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Mike’s Magic, but a little long for comfort

“Come along! Watch hot good young men get their gear off,” they said. “It’ll be fun,” they said.

And it was. For the first 30 minutes.

Don’t get me wrong, the two twenty-somethings who joined me at Magic Mike Live were on their feet shouting for more, their hands eagerly outstretched in anticipation of a lusty grope every time a male stripper sprinted past. I guess though when you’re 60ish, the sight of a finely honed set of abs, you’ll never get your hands on anyway, doesn’t warrant 90 minutes of study. Or as my friend aptly put it, “we’ve seen it all before.” While we may be officially described in media terms as “elderly”, the memories live on. Thanks Chippendales!

The ABSolutely fabulous cast of Magic Mike

Created and choreographed by women for women, and originally designed as a dance show you could actually touch, there’s definite delight in a show that throws political correctness to the wind. While not as provocative as it was pre COVID, when the boys would impulsively pick out random members of the audience to share the fun of a lap dance, it’s still exquisitely risqué and daring. It’s also deliciously politically incorrect and oozing with hypocrisy. One can only imagine the broo ha haaa that would emerge if the roles were reversed and 16 hot women were cavorting mostly naked on stage to the bawdy cheers and encouragement of hundreds of men. We’d never hear the end of it.

Staged at the Entertainment Quarter in Sydney’s Moore Park, the show is inspired by the film Magic Mike that starred its producer Channing Tatum who based the film loosely on his own experience as a young male stripper.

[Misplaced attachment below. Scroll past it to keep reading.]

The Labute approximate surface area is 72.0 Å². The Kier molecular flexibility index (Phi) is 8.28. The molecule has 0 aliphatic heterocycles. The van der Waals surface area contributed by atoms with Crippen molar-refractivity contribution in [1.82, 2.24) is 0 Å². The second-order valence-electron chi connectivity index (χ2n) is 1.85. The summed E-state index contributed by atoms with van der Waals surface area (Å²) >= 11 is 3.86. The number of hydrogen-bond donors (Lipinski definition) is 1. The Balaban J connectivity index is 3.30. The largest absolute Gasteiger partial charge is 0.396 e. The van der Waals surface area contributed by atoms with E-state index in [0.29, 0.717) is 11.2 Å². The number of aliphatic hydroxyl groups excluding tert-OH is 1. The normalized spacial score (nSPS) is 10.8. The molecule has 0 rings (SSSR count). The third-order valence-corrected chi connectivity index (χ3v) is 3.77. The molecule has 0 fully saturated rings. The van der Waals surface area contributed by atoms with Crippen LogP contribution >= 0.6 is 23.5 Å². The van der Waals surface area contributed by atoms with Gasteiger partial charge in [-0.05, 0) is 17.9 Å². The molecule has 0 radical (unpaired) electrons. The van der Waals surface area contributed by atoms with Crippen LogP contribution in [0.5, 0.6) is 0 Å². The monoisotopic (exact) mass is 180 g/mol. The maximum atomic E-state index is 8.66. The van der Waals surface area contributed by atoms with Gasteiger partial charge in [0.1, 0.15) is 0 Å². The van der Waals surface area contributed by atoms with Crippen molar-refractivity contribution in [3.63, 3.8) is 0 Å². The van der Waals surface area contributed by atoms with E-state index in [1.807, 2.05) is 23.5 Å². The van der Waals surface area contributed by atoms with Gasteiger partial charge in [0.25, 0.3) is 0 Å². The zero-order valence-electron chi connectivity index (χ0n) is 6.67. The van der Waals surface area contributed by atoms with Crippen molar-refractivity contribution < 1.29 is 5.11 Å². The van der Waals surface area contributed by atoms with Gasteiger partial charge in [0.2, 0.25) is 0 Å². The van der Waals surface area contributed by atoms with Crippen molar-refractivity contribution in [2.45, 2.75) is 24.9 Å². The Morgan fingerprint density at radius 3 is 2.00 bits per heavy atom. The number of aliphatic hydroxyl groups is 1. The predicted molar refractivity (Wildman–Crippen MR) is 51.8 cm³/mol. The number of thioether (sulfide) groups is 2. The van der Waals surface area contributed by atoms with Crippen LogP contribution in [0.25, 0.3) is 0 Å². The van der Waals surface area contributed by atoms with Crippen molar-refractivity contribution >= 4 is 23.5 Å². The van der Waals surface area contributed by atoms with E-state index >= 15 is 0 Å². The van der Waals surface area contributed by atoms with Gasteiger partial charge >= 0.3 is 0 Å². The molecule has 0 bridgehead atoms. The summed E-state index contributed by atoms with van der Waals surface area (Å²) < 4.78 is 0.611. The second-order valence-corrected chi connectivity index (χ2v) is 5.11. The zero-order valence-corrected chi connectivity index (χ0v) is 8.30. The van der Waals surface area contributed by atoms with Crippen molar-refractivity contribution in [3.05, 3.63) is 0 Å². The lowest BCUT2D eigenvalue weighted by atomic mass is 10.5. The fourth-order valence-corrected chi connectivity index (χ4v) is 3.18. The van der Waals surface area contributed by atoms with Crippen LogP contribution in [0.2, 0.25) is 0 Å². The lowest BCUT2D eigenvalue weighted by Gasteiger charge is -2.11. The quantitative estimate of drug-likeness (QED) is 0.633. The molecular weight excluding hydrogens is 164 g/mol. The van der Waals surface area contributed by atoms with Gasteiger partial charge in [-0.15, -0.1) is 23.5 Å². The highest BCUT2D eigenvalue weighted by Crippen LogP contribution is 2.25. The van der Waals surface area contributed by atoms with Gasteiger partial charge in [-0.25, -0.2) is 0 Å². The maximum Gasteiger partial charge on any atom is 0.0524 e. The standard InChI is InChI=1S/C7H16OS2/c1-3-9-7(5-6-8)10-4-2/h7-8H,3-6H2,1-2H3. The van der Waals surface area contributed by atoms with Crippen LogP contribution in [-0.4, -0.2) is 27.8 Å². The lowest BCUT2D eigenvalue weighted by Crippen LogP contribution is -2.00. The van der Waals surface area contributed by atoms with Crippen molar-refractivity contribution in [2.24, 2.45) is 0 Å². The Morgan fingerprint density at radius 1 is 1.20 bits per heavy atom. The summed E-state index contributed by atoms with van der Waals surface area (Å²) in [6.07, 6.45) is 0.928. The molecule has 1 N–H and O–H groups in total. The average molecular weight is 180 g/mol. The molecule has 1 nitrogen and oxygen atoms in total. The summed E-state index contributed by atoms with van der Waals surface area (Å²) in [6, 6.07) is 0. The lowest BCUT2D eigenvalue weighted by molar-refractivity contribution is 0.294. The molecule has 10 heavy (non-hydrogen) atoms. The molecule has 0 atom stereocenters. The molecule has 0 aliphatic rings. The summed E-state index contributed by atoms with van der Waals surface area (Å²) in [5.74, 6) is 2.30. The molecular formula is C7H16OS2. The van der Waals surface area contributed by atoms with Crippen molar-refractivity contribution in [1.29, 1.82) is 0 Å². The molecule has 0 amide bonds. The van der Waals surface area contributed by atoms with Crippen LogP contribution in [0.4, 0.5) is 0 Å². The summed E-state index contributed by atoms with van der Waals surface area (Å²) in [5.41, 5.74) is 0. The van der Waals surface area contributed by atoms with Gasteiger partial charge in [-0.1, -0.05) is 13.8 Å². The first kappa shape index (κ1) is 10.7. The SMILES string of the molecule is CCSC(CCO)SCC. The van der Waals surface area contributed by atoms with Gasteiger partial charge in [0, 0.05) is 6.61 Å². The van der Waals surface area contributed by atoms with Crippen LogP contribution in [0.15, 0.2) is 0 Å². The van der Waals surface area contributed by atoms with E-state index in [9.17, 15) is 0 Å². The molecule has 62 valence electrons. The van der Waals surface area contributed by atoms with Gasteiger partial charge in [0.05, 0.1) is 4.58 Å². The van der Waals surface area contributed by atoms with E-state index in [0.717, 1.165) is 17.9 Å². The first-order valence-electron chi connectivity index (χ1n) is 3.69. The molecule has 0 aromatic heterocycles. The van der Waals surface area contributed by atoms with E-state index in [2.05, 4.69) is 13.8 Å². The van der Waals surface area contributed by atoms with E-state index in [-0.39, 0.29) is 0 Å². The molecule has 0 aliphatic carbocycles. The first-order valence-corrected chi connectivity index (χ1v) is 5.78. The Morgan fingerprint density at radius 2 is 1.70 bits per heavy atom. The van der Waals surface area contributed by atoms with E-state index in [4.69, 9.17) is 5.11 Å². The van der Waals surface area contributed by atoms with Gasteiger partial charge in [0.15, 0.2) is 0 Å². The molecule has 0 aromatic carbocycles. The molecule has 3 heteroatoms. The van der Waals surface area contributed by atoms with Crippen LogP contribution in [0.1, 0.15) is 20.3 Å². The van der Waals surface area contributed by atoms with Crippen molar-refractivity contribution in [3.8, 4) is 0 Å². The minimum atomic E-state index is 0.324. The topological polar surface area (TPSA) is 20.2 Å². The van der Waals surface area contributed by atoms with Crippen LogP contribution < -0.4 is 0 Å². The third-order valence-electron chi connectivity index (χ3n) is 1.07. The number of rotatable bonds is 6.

As Tatum states in the Magic Mike Live program: “I wanted to take a type of entertainment that has not evolved at all since the late 70s and reimagine it for the world we live in right now – to provocatively jumpstart the conversation about what women really want from the men in their lives.”

I had no clue that what I really wanted was a bunch of chiselled young men gyrating and grinding in a very intimate purpose-built setting, but I was happy to be convinced.  Although, I have to admit, was relieved when not confronted by full-frontal nudity.

The show launched in Las Vegas in 2017 and has permanent homes in London and Berlin. Determined to get it on the road in Australia and needing a portable venue to tour, the world’s largest Spiegeltent, the Arcadia, was built, a huge indoor lobby with sofa seating outside to enjoy a pre-show drink and 600 seats inside offering table service for food and drinks. COVID restrictions are observed with only 75 per cent of the venue filled and masks mandatory.

It opens with a ‘nasty’ MC (Jack Rayner) offering lewd suggestions to the predominately female audience comprising numerous flocks of horny hens, desperate and dateless singles and a fair smattering of enthusiastic middle-aged women, all hankering for a peep show.

He was replaced by a rather Rebel Wilson-ish type MC (Amy Ingram) who reconstructs the theme of the show, pointing out that cheesy clichéd costumes – think fireman, cops and cowboys – are not the key to turning women on, a matter of opinion I guess. Instead, she  ‘plucks’ random ‘waiter’ Mike (Blake Varga) from the audience to be trained in showing what women really want.

From there we go on a raunchy ride which includes a unicorn descending from the ceiling, a very hot paddling pool scene and the ripped cast of hot men gallivanting among a very enthusiastic audience. Eye-candy aside, it has to be said these boys can dance. The choreography is outstanding and their years of training in tap, ballet and jazz prove they weren’t chosen for their abs and looks alone.

For me, the 60-ish, I peaked early, satisfied after just half an hour. However, I was an exception compared with the majority of the audience. Clearly in these restrictive COVID times, a night out where you can let your hair down and scream for more, just for the heck of it, is certainly a good time.

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